After the news last week that YouTube star Jordan Maron bought himself a $4.5 million mansion with his ad revenue, we found ourselves discussing the rights and wrongs of immense Let’s Play pay. Sian Bradley and Robin Wilde each take a different view.
If you’re sat reading a gaming website, then we may assume that you spend a lot of your free time playing games. You do it to relax, to forget about the struggles of the real world and place yourself in a character’s shoes for a few hours. Put simply: gaming is a hobby. So it’s understandable when many people feel hurt that a select few are paid extraordinarily well for doing something that they do every Saturday morning in their underwear. But this jealously actually simplifies a YouTuber’s job greatly and is less than fair.
What we must remember is that sitting and playing a game doesn’t get it out into the world, otherwise we’d all be famous. There’s a lot of work put in to YouTube videos that takes an extremely long time. For a while, I made my own videos and had to quit because I didn’t have enough time in the day alongside other commitments. You have to set everything up, make sure your audio levels are correct and that your game is recording alongside your voice without any lag. Then, after playing an hour of one game, you have to edit it into tiny chunks, with enough going on in each segment, plus any post-edits you want to make and you’ll probably come out with a video around 15 minutes in length. If you’re lucky.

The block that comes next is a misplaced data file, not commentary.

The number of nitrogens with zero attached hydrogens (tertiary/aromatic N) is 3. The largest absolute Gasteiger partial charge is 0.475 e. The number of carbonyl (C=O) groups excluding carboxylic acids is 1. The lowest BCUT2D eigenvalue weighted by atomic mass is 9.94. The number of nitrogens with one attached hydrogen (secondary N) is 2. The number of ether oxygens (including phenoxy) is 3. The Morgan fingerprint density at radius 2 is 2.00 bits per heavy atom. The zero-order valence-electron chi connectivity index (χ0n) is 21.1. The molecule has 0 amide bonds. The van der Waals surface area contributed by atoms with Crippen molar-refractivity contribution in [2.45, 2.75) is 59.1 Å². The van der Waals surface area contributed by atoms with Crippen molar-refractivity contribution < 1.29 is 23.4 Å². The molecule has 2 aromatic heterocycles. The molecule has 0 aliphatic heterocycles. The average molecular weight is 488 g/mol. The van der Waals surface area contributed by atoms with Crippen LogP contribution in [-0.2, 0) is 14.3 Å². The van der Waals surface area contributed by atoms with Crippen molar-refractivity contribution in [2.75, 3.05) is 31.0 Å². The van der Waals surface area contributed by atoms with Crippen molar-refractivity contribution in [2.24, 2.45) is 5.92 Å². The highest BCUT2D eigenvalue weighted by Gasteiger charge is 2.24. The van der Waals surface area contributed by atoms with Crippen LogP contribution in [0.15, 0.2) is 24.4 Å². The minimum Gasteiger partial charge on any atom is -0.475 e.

Playing through the game is the easy bit, and unfortunately, the only bit we see. Putting the video together and creating a thumbnail and any other graphics takes a lot of skill and those skills spread across a wide variety of programs and knowledge. Of course, when it’s your job, it becomes a lot easier and you have all day to spend on it rather than the couple of hours after work that the rest of us get. But editing is tedious above all else and no matter how good you get at it, it takes a long time to create something that other people want to see.
YouTubers are also primarily entertainers and a lot of people forget that. Not only are they paid for the skills that they put to use, they’re paid for being someone that we actually want to listen to. They have to have a certain kind of charisma and to be able to bring up this personality every time they turn the camera on. Many famous YouTubers are regular in their video output, putting out videos every day of the week, as well as organising fan meetings and talking to developers and other people in the industry. There’s no time for a bad day. Sure, they may have a reserve pile of videos that they can release if they are unable to create a new one, but fans have demands and expect the YouTubers to follow them. If they don’t bring across the same lovable, funny personality in each video, people are going to notice and they’re going to lose interest. Being an entertainer is hard work in itself.